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Sexually Transmitted Infections and Screening

Women's healthcare, like any other area of medicine, encounters infections that are spread person to person. The majority of the infections and germs that are seen at an obstetrical and gynecologic office are related to sexually transmitted infections. Sexually transmitted infections can be spread through contact with skin, mucous membranes, genitals, or bodily fluids. These infections can be a result of sexual contact via penile-vaginal, anal or oral cavities (ACOG, 2010).

Sexually transmitted infections are prevalent among people of all ages, affecting over 19 million people every year. Of the 19 million affected, 9 million or 48% are among young adults (ACOG, 2010). Some of the most common infections present are: chlamydia, gonorrhea, human papilloma virus, genital herpes, human immunosuppression virus, syphilis, scabies and trichomoniasis (CDC, 2010).

The majority of sexually transmitted infections do not show symptoms initially. If not treated, some sexually transmitted infections can lead to very harmful complications including infertility and death.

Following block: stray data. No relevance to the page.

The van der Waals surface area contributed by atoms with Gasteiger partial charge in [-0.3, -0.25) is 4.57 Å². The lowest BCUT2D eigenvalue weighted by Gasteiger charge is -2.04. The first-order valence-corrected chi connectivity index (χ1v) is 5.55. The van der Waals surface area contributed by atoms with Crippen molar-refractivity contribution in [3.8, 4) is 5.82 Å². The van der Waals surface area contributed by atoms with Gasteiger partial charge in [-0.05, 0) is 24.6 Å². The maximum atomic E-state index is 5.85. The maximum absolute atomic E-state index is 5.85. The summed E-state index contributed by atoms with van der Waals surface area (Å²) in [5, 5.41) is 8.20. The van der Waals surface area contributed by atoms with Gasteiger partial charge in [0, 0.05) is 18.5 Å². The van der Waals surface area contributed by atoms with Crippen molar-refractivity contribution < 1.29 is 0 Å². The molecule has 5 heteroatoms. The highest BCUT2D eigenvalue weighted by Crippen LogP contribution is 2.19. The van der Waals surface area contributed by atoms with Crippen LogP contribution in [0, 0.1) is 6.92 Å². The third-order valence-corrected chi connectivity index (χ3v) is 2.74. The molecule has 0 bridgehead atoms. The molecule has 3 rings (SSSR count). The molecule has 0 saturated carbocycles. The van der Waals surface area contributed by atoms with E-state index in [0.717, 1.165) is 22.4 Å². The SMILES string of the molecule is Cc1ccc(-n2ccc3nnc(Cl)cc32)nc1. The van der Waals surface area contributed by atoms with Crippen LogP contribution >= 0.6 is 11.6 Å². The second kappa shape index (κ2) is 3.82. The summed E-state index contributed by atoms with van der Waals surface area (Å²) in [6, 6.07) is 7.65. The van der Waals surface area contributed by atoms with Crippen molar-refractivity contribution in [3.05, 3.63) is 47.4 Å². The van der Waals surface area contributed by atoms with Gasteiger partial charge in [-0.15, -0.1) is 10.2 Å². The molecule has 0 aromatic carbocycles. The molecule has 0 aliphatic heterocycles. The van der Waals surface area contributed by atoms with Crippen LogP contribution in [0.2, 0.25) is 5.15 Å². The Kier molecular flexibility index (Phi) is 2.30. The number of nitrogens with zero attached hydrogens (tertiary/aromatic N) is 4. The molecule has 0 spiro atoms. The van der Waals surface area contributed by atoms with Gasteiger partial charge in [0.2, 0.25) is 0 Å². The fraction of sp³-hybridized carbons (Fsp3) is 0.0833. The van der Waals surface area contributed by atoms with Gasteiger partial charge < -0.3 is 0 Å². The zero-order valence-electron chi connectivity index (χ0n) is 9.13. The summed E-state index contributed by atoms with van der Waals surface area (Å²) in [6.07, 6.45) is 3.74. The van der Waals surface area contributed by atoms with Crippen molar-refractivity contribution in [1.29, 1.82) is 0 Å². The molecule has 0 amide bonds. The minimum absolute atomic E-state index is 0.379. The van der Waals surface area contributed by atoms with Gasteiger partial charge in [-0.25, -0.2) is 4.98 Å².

Anyone who is sexually active is at risk for being infected with a sexually transmitted disease. Sexually transmitted infections are not selective in the people that are infected by them. Women who have had one partner are at risk along with women who have had multiple partners.

Many sexually transmitted infections can be treated with antibiotics; others can only be managed, which means controlling symptoms of outbreaks or of the disease itself. The management of such infections would be discussed by the physician and the patient upon testing positive.

At Virginia Obstetrics and Gynecology we offer screening for sexually transmitted infections. There are multiple means of screening to provide our patients options. Testing can currently be done by urine, cervical culture or blood.

ACOG Committee on Adolescent Health Care. (2010). Sexually Transmitted Diseases. Retrieved from

Centers for Disease Control and Prevention. (2010). Sexually Transmitted Diseases. Retrieved from